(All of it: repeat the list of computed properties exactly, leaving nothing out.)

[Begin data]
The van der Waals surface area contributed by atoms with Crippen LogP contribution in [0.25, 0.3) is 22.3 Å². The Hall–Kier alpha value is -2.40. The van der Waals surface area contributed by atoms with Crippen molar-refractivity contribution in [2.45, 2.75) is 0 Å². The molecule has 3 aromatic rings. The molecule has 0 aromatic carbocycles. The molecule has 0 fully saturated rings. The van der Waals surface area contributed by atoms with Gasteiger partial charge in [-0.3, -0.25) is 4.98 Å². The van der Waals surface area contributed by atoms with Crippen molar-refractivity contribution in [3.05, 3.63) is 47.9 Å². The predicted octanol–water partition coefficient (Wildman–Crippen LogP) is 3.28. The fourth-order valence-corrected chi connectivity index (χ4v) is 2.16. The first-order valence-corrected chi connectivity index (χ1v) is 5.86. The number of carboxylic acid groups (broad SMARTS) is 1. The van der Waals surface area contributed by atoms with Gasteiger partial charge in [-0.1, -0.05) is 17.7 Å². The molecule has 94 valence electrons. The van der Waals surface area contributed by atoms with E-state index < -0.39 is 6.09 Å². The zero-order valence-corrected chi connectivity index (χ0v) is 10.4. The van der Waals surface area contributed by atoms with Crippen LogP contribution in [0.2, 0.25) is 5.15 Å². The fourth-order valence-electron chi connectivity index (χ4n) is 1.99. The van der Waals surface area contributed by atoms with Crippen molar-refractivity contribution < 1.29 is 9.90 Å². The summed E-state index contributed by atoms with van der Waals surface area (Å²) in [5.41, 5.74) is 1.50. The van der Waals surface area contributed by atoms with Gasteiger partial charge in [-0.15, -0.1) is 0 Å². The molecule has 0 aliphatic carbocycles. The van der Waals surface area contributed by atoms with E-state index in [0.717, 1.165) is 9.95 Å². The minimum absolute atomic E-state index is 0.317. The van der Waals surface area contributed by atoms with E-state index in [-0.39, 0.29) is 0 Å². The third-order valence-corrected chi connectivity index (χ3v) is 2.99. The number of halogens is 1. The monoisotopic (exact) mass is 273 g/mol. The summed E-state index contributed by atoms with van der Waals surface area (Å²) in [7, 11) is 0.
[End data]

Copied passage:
The van der Waals surface area contributed by atoms with Crippen LogP contribution in [0.25, 0.3) is 22.3 Å². The Hall–Kier alpha value is -2.40. The van der Waals surface area contributed by atoms with Crippen molar-refractivity contribution in [2.45, 2.75) is 0 Å². The molecule has 3 aromatic rings. The molecule has 0 aromatic carbocycles. The molecule has 0 fully saturated rings. The van der Waals surface area contributed by atoms with Gasteiger partial charge in [-0.3, -0.25) is 4.98 Å². The van der Waals surface area contributed by atoms with Crippen molar-refractivity contribution in [3.05, 3.63) is 47.9 Å². The predicted octanol–water partition coefficient (Wildman–Crippen LogP) is 3.28. The fourth-order valence-corrected chi connectivity index (χ4v) is 2.16. The first-order valence-corrected chi connectivity index (χ1v) is 5.86. The number of carboxylic acid groups (broad SMARTS) is 1. The van der Waals surface area contributed by atoms with Gasteiger partial charge in [-0.1, -0.05) is 17.7 Å². The molecule has 94 valence electrons. The van der Waals surface area contributed by atoms with E-state index < -0.39 is 6.09 Å². The zero-order valence-corrected chi connectivity index (χ0v) is 10.4. The van der Waals surface area contributed by atoms with Crippen LogP contribution in [0.2, 0.25) is 5.15 Å². The fourth-order valence-electron chi connectivity index (χ4n) is 1.99. The van der Waals surface area contributed by atoms with Crippen molar-refractivity contribution < 1.29 is 9.90 Å². The summed E-state index contributed by atoms with van der Waals surface area (Å²) in [5.41, 5.74) is 1.50. The van der Waals surface area contributed by atoms with Gasteiger partial charge in [-0.15, -0.1) is 0 Å². The molecule has 0 aliphatic carbocycles. The van der Waals surface area contributed by atoms with E-state index in [0.717, 1.165) is 9.95 Å². The minimum absolute atomic E-state index is 0.317. The van der Waals surface area contributed by atoms with E-state index in [-0.39, 0.29) is 0 Å². The third-order valence-corrected chi connectivity index (χ3v) is 2.99. The number of halogens is 1. The monoisotopic (exact) mass is 273 g/mol. The summed E-state index contributed by atoms with van der Waals surface area (Å²) in [7, 11) is 0.